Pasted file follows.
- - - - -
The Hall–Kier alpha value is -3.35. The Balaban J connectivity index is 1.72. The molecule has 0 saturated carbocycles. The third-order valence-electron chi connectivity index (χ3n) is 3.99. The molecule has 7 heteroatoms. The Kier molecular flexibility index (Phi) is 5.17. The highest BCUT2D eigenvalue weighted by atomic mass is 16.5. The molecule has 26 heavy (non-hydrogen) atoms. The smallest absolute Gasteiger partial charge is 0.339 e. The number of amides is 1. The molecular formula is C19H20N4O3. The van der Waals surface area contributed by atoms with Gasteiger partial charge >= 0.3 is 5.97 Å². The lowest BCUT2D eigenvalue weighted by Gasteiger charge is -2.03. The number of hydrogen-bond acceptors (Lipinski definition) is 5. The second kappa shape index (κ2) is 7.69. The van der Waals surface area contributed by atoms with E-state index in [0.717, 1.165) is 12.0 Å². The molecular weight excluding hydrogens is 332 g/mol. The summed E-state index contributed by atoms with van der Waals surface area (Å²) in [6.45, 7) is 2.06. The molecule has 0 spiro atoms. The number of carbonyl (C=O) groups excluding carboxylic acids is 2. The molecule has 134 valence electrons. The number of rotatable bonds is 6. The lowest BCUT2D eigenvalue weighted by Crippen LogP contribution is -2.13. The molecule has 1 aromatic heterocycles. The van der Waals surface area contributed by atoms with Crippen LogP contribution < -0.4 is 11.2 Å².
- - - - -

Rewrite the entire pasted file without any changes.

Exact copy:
The Hall–Kier alpha value is -3.35. The Balaban J connectivity index is 1.72. The molecule has 0 saturated carbocycles. The third-order valence-electron chi connectivity index (χ3n) is 3.99. The molecule has 7 heteroatoms. The Kier molecular flexibility index (Phi) is 5.17. The highest BCUT2D eigenvalue weighted by atomic mass is 16.5. The molecule has 26 heavy (non-hydrogen) atoms. The smallest absolute Gasteiger partial charge is 0.339 e. The number of amides is 1. The molecular formula is C19H20N4O3. The van der Waals surface area contributed by atoms with Gasteiger partial charge >= 0.3 is 5.97 Å². The lowest BCUT2D eigenvalue weighted by Gasteiger charge is -2.03. The number of hydrogen-bond acceptors (Lipinski definition) is 5. The second kappa shape index (κ2) is 7.69. The van der Waals surface area contributed by atoms with E-state index in [0.717, 1.165) is 12.0 Å². The molecular weight excluding hydrogens is 332 g/mol. The summed E-state index contributed by atoms with van der Waals surface area (Å²) in [6.45, 7) is 2.06. The molecule has 0 spiro atoms. The number of carbonyl (C=O) groups excluding carboxylic acids is 2. The molecule has 134 valence electrons. The number of rotatable bonds is 6. The lowest BCUT2D eigenvalue weighted by Crippen LogP contribution is -2.13. The molecule has 1 aromatic heterocycles. The van der Waals surface area contributed by atoms with Crippen LogP contribution < -0.4 is 11.2 Å².